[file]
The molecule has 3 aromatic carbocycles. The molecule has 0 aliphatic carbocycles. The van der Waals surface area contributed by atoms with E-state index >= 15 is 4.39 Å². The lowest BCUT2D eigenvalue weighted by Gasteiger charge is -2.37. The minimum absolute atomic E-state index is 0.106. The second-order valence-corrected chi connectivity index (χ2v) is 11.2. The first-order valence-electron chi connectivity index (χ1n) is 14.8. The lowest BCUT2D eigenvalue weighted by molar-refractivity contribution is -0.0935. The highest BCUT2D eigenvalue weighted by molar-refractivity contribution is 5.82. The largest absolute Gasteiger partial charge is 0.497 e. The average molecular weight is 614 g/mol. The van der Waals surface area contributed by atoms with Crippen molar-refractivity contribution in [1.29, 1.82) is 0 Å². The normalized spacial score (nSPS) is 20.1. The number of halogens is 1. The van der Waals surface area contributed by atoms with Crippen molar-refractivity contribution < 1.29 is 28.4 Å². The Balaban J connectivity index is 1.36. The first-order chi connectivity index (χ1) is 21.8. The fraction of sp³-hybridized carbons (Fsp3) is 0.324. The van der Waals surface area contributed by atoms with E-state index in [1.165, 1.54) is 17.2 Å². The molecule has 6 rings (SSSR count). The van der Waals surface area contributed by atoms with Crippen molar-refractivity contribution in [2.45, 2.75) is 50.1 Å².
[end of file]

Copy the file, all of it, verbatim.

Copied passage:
The molecule has 3 aromatic carbocycles. The molecule has 0 aliphatic carbocycles. The van der Waals surface area contributed by atoms with E-state index >= 15 is 4.39 Å². The lowest BCUT2D eigenvalue weighted by Gasteiger charge is -2.37. The minimum absolute atomic E-state index is 0.106. The second-order valence-corrected chi connectivity index (χ2v) is 11.2. The first-order valence-electron chi connectivity index (χ1n) is 14.8. The lowest BCUT2D eigenvalue weighted by molar-refractivity contribution is -0.0935. The highest BCUT2D eigenvalue weighted by molar-refractivity contribution is 5.82. The largest absolute Gasteiger partial charge is 0.497 e. The average molecular weight is 614 g/mol. The van der Waals surface area contributed by atoms with Crippen molar-refractivity contribution in [1.29, 1.82) is 0 Å². The normalized spacial score (nSPS) is 20.1. The number of halogens is 1. The van der Waals surface area contributed by atoms with Crippen molar-refractivity contribution < 1.29 is 28.4 Å². The Balaban J connectivity index is 1.36. The first-order chi connectivity index (χ1) is 21.8. The fraction of sp³-hybridized carbons (Fsp3) is 0.324. The van der Waals surface area contributed by atoms with E-state index in [1.165, 1.54) is 17.2 Å². The molecule has 6 rings (SSSR count). The van der Waals surface area contributed by atoms with Crippen molar-refractivity contribution in [2.45, 2.75) is 50.1 Å².